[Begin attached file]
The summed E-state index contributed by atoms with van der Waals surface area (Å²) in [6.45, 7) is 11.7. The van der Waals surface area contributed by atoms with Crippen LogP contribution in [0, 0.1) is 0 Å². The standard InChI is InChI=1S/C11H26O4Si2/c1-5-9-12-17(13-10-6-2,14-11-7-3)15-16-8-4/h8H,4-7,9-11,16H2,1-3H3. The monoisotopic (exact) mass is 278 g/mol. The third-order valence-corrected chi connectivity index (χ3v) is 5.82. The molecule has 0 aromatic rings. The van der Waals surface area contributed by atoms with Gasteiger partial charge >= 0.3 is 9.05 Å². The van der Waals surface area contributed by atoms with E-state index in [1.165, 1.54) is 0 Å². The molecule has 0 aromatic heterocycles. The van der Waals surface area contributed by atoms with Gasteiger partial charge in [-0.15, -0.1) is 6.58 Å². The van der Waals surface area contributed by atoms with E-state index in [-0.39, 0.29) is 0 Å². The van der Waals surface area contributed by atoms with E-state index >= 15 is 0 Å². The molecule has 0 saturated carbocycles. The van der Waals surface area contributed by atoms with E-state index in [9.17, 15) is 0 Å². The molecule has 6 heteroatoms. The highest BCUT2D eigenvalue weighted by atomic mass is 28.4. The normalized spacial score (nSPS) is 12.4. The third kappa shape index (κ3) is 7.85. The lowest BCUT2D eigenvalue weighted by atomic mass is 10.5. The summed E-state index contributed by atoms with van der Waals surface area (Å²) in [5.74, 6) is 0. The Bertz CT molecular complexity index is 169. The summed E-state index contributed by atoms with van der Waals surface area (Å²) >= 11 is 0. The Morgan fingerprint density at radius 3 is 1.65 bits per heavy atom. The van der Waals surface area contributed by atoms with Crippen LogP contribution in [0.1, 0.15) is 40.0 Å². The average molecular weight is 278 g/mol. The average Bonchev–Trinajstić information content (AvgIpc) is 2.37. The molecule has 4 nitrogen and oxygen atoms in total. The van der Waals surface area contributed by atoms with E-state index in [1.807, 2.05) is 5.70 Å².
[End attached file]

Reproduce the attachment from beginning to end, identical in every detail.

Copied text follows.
The summed E-state index contributed by atoms with van der Waals surface area (Å²) in [6.45, 7) is 11.7. The van der Waals surface area contributed by atoms with Crippen LogP contribution in [0, 0.1) is 0 Å². The standard InChI is InChI=1S/C11H26O4Si2/c1-5-9-12-17(13-10-6-2,14-11-7-3)15-16-8-4/h8H,4-7,9-11,16H2,1-3H3. The monoisotopic (exact) mass is 278 g/mol. The third-order valence-corrected chi connectivity index (χ3v) is 5.82. The molecule has 0 aromatic rings. The van der Waals surface area contributed by atoms with Gasteiger partial charge >= 0.3 is 9.05 Å². The van der Waals surface area contributed by atoms with E-state index in [1.165, 1.54) is 0 Å². The molecule has 0 aromatic heterocycles. The van der Waals surface area contributed by atoms with Gasteiger partial charge in [-0.15, -0.1) is 6.58 Å². The van der Waals surface area contributed by atoms with E-state index in [-0.39, 0.29) is 0 Å². The van der Waals surface area contributed by atoms with E-state index >= 15 is 0 Å². The molecule has 0 saturated carbocycles. The van der Waals surface area contributed by atoms with E-state index in [9.17, 15) is 0 Å². The molecule has 6 heteroatoms. The highest BCUT2D eigenvalue weighted by atomic mass is 28.4. The normalized spacial score (nSPS) is 12.4. The third kappa shape index (κ3) is 7.85. The lowest BCUT2D eigenvalue weighted by atomic mass is 10.5. The summed E-state index contributed by atoms with van der Waals surface area (Å²) in [5.74, 6) is 0. The Bertz CT molecular complexity index is 169. The summed E-state index contributed by atoms with van der Waals surface area (Å²) >= 11 is 0. The Morgan fingerprint density at radius 3 is 1.65 bits per heavy atom. The van der Waals surface area contributed by atoms with Crippen LogP contribution in [0.1, 0.15) is 40.0 Å². The average molecular weight is 278 g/mol. The average Bonchev–Trinajstić information content (AvgIpc) is 2.37. The molecule has 4 nitrogen and oxygen atoms in total. The van der Waals surface area contributed by atoms with E-state index in [1.807, 2.05) is 5.70 Å².